Along with a Request for Laboratory Examination9 prepared by S/Insp. Siason, Pulido brought the seized specimens to the PNP Crime Laboratory. The same were received by a certain Relos, officer of the day, in the presence of Crime Laboratory Forensic Chemist P/Insp. Bonifacio.

P/Insp. Bonifacio conducted the necessary tests on the subject specimens and the results thereof yielded positive results for methylamphetamine hydrochloride or shabu. Thereafter, she tagged each item with tape markings and reduced her findings in Physical Science Report Number D-506-06S.10 She then turned over the specimens to the evidence custodian from whom she later on retrieved them upon the instructions of the prosecutor after the filing of criminal informations against the accused-appellant.11

The defense refuted all of the above occurrences and claimed, through the testimony of the accused-appellant, that at around 3:00 p.m. of July 25, 2006, she had just finished taking a bath when she heard someone banging the door of her house in Laperal Compound. When she opened the door, five armed men in civilian clothing greeted her and asked for Jun, her brother-in-law. When she answered them that she did not know Jun’s whereabouts, they began searching her house. Since Jun actually resides at about five houses away from hers, the armed men were unable to locate him at the accused-appellant’s house. They then handcuffed the accused-appellant and loaded her in a van where she saw her neighbor, Alaw, and a certain Jonalyn Silvano. The three of them were brought to the SAIDSOTF office where the accused-appellant was shown items that will be used as evidence against her.12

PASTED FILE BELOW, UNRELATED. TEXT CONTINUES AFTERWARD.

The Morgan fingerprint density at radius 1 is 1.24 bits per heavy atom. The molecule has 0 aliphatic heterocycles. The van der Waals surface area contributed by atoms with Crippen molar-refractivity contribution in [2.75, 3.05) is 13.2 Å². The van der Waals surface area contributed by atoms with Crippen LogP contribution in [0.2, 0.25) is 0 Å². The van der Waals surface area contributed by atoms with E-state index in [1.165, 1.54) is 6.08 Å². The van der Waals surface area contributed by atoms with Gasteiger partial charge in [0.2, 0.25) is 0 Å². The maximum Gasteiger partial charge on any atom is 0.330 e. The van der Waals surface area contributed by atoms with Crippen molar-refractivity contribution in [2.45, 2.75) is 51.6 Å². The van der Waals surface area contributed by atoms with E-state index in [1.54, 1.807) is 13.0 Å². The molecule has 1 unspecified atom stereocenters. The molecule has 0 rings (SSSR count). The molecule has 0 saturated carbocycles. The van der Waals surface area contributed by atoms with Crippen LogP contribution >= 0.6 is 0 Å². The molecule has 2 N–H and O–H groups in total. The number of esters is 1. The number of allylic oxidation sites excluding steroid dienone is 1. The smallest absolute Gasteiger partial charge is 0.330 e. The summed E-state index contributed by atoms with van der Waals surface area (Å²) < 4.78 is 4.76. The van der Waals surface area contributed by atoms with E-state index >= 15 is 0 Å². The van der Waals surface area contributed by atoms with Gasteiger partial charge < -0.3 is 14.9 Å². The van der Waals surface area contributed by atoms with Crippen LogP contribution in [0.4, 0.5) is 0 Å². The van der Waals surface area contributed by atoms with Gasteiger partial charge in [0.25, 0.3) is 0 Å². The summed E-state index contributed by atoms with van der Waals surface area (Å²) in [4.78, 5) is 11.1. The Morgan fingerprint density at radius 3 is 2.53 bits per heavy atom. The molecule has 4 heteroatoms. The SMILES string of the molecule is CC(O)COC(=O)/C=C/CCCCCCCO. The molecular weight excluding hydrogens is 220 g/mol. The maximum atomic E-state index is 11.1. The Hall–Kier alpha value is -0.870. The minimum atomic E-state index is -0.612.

In a Decision13 dated September 15, 2010, the RTC sustained the prosecution’s version and held that the pieces of evidence submitted established the presence of the elements of illegal sale of dangerous drugs, viz: (1) the identity of the buyer and the seller, object and consideration; and (2) the delivery of the thing sold and the payment therefor. Both elements were found present in the poseur-buyer’s positive identification of the accused-appellant as the person from whom he was able to purchase P500.00 worth of shabu.